City to Establish Funding Plan for Southeast Fresno Football Park

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Fresno City Hall (January 27, 2022)

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Southeast Fresno is set to see a regional park and soccer complex after the Fresno City Council unanimously approved the continuation of a financing plan for the vacant 49-acre lot.

Leaders of Sunnyside High School, football leagues and Southeast Fresno residents have called on City Council and Mayor Jerry Dyer to endorse a resolution and commit to bringing the dream of the regional park to life and the football complex in an area of ​​town where it is badly needed.

For years, local organizers and the Southeast Fresno Community Economic Development Association (SEFCEDA) have been pushing the city to invest money to turn a former U.S. Department of Agriculture research site on Peach Avenue into something the community could use. So far, the City of Fresno has completed an environmental review and design of the plot, but funding for the project has been hard to come by.

SEFCEDA requested $3 million in the last round of state funding for regional parks to build the first two soccer fields.

Juvencio Alarcon, president of the Southeast Fresno Youth Soccer League, told the board before Thursday’s vote how difficult it was to schedule games for more than 40 teams in Southeast Fresno. But, the experience is invaluable for children, he said.

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“Our children need more equipment, more parks, more space to grow – not just in football, but in life,” he said. “What soccer and other extracurricular activities can do is help a child find their way and continue to grow and become successful citizens. Not only do we teach football on the pitch, but we also want to educate in the classroom.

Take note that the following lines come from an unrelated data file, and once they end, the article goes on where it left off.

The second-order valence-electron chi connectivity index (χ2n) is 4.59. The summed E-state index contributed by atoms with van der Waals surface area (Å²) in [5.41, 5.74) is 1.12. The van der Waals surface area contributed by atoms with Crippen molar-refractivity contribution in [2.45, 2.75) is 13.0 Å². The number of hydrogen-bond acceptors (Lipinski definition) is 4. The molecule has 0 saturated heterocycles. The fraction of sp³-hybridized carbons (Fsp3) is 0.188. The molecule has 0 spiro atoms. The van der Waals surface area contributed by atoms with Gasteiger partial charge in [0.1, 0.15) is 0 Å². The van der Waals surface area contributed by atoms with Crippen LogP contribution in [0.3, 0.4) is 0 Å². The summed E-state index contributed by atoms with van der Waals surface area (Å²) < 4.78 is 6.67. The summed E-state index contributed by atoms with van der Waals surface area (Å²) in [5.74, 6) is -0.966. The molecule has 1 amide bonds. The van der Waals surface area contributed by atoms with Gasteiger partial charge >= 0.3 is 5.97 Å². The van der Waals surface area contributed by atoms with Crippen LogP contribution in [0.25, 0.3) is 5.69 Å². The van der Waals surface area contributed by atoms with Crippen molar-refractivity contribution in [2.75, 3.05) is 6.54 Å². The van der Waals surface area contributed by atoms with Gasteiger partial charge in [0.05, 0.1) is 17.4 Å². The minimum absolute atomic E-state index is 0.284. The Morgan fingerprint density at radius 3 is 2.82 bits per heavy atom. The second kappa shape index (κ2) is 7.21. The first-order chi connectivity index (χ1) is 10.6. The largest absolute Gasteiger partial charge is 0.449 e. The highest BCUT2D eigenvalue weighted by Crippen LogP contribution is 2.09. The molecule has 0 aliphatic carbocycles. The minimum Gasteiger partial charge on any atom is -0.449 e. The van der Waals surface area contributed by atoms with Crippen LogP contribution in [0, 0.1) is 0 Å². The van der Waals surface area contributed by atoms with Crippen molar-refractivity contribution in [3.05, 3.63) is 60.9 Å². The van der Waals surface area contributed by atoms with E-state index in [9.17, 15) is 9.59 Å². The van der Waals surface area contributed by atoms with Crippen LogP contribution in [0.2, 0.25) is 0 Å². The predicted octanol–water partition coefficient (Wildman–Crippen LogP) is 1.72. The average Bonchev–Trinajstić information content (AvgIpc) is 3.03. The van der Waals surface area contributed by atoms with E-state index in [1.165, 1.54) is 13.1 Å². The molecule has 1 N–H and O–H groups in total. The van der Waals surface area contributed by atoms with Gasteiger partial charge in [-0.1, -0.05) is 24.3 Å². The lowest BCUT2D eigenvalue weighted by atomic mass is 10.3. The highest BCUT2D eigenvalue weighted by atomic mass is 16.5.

Sue Farmer, athletic director of Sunnyside High School, said the park will help students’ health and well-being. Beyond sports, the space could support activities such as band and choir practices and concerts, outdoor plays and a community garden, she said.

“It’s our hope that we send a huge message to our southeast community that they matter as much as those up north,” she said. “I know they don’t feel like that right now.”

Dyer and the city council have expressed strong support for the project. Dyer said he and his staff would work with the council to find funding for the project, even if that means finding private sector funding.

Council member Luis Chavez, who represents Southeast Fresno, thanked SEFCEDA staff and community residents for their work on the project.

“Today is a historic day in the city of Fresno. This will be the first regional park for southeast Fresno built by the city in decades,” Chavez said. “This has been one of the most popular efforts by children, youth, parents, nonprofits, churches and families in Southeast Fresno to advocate for this project. It is an investment in healthier, greener and cleaner parks in neighborhoods and is part of the council’s “Rebuild Fresno” initiative, which aims to invest in oldest parts of our city. »

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Brianna Calix covers Fresno City Hall for The Bee, where she strives to hold officials accountable and shine a light on issues that deeply affect residents’ lives. She previously worked for The Bee’s sister newspaper, the Merced Sun-Star, and earned her bachelor’s degree from Fresno State.

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